SA union says Zimbabweans not to blame for Limpopo health system problems, wants ranting MEC to apologise

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SOUTH Africa’s National Education, Health and Allied Workers’ Union (Nehawu) says the problems the Limpopo public health system faces can’t be blamed on Zimbabweans seeking treatment in the province.

The union said the whole provincial health department system needed an overhaul and healthcare workers should be placed at the front.

At the same time, trade union Hospersa has called on Limpopo health MEC Dr Phophi Ramathuba to apologise for her treatment of a woman she identified as Zimbabwean because the woman spoke Shona.

Ramathuba has this week received criticism for telling the patient at a Bela Bela hospital that South Africa is not running a charity organisation.

She said Zimbabwean patients are not factored in the provincial health department.

Ramathuba has defended her comments.

But Nehawu says the problems in the province are bigger than foreign nationals.

The union’s provincial secretary Moses Maubane said: “We can’t attach the challenges to the people of Zimbabwe. Let’s rather say the system needs to be overhauled. We need to change the system. They [Zimbabweans] do have the right to be taken care of when sick.”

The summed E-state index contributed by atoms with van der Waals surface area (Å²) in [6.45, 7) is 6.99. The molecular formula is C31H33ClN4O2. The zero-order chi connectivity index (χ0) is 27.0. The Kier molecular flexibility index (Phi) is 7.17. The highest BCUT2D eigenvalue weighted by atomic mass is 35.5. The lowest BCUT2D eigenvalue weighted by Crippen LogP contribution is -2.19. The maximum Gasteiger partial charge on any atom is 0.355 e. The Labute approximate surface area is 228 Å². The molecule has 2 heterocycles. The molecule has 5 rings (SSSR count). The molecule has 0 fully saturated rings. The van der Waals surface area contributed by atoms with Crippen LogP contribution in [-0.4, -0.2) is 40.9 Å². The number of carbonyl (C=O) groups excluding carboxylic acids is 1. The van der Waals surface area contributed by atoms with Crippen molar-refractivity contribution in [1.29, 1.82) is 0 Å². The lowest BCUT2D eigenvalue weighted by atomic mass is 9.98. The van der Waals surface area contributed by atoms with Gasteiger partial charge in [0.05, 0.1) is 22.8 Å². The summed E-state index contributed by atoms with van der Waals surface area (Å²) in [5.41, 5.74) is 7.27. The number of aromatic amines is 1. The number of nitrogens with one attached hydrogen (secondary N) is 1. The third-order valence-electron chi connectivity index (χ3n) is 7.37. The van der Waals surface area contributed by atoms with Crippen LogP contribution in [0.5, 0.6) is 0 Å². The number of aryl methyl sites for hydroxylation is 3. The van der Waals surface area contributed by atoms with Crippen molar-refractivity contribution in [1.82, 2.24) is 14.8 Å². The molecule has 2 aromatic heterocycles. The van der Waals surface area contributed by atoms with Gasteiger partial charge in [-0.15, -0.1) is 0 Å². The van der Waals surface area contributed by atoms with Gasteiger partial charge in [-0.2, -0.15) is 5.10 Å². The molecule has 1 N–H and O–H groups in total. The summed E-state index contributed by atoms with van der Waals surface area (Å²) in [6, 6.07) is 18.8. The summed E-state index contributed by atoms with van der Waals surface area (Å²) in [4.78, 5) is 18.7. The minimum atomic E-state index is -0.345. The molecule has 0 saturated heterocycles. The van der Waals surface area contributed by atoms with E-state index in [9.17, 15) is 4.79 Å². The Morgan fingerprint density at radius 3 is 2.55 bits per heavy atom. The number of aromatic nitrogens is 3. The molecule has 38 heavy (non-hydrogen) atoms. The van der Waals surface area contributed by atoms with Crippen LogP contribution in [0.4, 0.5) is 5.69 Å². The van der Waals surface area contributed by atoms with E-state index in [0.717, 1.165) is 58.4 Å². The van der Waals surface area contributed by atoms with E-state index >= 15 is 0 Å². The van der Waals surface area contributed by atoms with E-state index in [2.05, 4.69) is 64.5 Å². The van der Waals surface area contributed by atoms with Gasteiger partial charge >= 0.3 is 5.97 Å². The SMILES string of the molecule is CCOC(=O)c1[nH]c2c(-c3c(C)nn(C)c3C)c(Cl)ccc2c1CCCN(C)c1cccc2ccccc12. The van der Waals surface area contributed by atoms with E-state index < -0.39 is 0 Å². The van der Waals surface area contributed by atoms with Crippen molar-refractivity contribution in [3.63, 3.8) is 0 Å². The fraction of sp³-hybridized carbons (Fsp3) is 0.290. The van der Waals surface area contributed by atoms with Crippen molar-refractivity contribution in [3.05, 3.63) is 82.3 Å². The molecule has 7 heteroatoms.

According to the health department, foreign nationals qualify for free primary healthcare. If they need other services, they have to pay.


Maubane said “talking” was not enough to fix issues in the health system.

“You need a happy staff, and this is not what healthcare workers are getting now. The department still owes them PMDS [Performance Management and Development System], grade progression and many incentives and benefits that motivate staff.

“Apart from that,  there is a dire shortage of personnel in the department. Combined, if all those areas are addressed, it is our belief that you will boost the morale of the staff.”

He said if the department had enough healthcare workers, the system “would not be burdened”.

“If we had enough personnel, we would be able to cover everyone.”

The Health and Other Service Personnel Trade Union of South Africa (Hospersa) has also called on Ramathuba to apologise.

The union’s Limpopo chairperson Bongani Ngwenya said:

The union notes the MEC’s views on the severity of the problem but also cautions against the stripping of a patient’s dignity, regardless of [their] nationality and status in the country. Hospersa will engage the MEC’s office to find solutions to this complex problem which cuts across patients’ rights to healthcare services and the available resources in the province.

The Limpopo government said it would not be taking any action against Ramathuba.

The ANC in the province has come out in full support of her statements. The Limpopo executive committee spokesperson Jimmy Machaka said: “The ANC in Limpopo align themselves fully with the sentiments and comments made by Phophi Ramathuba. We have appreciated the burden that has been encroached by illegal foreigners on the health systems in Limpopo.”

Machaka said people should not “sensationalise” the issue.

“We don’t have a problem with foreigner nationals coming to Limpopo or the country. However, they must be duly documented.”

Meanwhile, the national health department has instructed officials to gather information on the incident.